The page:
Wave watching as official part of the program of a conference on chemistry and physics education!

Yes, you read that correctly.

The German Society for Chemistry and Physics Education (GDCP)’s annual conference started out with a 2 hour cruise on Kiel fjord, during which the participants had the opportunity to choose between enjoying the sunshine and just doing whatever they liked, and several “guided tours” on either the sights of Kiel in general, or the biggest sight in Kiel, the water :-)

Preparation is everything: charts to learn to observe waves

I had prepared laminated charts to be used in case for some reason the weather wasn’t cooperating, and they definitely came in handy even during beautiful sunshine. On those charts, I used pictures that you’ve seen on this blog before, and contrasted them with typical physics text book illustrations, either sketches or ripple tank photos.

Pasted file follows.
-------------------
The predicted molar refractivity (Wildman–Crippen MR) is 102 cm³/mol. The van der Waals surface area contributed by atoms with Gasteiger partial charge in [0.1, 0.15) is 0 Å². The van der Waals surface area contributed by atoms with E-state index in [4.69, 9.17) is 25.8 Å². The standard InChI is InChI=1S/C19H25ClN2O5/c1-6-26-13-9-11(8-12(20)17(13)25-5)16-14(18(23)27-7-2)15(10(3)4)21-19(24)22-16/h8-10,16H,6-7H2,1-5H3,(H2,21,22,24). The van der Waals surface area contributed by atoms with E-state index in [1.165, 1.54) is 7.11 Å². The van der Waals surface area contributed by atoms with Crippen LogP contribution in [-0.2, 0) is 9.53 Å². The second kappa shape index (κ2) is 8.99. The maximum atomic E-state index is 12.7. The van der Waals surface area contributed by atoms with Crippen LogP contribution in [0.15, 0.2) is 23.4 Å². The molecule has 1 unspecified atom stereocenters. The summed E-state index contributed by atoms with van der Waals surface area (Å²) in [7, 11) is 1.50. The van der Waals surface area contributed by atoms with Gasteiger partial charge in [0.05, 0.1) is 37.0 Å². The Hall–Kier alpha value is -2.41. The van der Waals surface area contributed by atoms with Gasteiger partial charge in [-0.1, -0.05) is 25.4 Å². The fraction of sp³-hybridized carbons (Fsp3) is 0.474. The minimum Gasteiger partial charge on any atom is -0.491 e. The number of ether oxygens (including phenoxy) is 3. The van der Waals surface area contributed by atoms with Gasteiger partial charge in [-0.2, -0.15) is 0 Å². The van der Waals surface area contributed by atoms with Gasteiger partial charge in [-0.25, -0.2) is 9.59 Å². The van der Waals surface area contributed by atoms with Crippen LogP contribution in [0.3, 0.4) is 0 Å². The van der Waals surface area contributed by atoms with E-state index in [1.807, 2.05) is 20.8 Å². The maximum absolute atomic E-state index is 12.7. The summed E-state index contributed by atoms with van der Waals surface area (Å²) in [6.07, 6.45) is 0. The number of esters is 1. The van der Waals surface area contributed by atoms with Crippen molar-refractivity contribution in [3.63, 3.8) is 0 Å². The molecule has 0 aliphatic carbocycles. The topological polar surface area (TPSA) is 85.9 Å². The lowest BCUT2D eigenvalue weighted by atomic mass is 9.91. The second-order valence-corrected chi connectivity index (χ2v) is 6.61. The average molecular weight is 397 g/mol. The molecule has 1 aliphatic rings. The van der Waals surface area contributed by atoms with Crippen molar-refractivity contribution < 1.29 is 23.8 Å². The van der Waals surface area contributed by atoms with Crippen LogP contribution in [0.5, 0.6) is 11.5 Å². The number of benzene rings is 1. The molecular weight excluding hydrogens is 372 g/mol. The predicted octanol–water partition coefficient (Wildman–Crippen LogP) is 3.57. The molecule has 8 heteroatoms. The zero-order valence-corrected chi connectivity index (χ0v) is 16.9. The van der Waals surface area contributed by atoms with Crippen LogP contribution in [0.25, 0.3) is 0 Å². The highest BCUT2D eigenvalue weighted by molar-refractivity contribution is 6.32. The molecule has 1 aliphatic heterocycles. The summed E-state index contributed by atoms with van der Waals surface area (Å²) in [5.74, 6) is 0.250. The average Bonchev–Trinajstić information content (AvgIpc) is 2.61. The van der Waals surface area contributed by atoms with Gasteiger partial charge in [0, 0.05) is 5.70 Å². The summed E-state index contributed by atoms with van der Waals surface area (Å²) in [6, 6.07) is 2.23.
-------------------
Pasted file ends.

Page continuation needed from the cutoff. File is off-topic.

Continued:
Since I was fairly busy talking, I only snapped two pictures:

The Oslo ferry right after turning inside the Kiel fjord, right when it starts backing up towards its berth, and, more interestingly, the turbulent wake. See how messed up the wave field is? It’ll take quite a while for all that turbulence to dissipate and for the sea surface to look as if nothing ever happened there!

And then our ferry’s wake. Here we see the turbulent propeller wake and one side of the feathery wavelets of the V formed by the wake.

Beautiful day to be on a ship!

Now, if you’d like to do a guided wave watching tour, you know where to find me… ;-)

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